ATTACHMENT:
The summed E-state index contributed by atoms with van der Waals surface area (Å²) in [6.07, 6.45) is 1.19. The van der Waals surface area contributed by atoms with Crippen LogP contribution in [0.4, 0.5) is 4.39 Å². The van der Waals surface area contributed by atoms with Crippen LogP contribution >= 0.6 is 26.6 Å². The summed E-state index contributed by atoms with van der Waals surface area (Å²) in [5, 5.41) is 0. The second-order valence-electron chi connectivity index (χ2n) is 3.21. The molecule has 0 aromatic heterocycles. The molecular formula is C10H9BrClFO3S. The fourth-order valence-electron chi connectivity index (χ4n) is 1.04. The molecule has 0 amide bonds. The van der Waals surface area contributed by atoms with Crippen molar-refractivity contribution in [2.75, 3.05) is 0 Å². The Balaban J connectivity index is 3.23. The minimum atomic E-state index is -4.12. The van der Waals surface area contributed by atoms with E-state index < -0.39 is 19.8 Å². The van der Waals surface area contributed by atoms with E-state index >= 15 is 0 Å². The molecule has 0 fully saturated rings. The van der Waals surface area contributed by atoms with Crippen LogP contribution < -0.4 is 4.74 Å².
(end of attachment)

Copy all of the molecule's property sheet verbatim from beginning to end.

The summed E-state index contributed by atoms with van der Waals surface area (Å²) in [6.07, 6.45) is 1.19. The van der Waals surface area contributed by atoms with Crippen LogP contribution in [0.4, 0.5) is 4.39 Å². The van der Waals surface area contributed by atoms with Crippen LogP contribution >= 0.6 is 26.6 Å². The summed E-state index contributed by atoms with van der Waals surface area (Å²) in [5, 5.41) is 0. The second-order valence-electron chi connectivity index (χ2n) is 3.21. The molecule has 0 aromatic heterocycles. The molecular formula is C10H9BrClFO3S. The fourth-order valence-electron chi connectivity index (χ4n) is 1.04. The molecule has 0 amide bonds. The van der Waals surface area contributed by atoms with Crippen molar-refractivity contribution in [2.75, 3.05) is 0 Å². The Balaban J connectivity index is 3.23. The minimum atomic E-state index is -4.12. The van der Waals surface area contributed by atoms with E-state index < -0.39 is 19.8 Å². The van der Waals surface area contributed by atoms with E-state index >= 15 is 0 Å². The molecule has 0 fully saturated rings. The van der Waals surface area contributed by atoms with Crippen LogP contribution < -0.4 is 4.74 Å².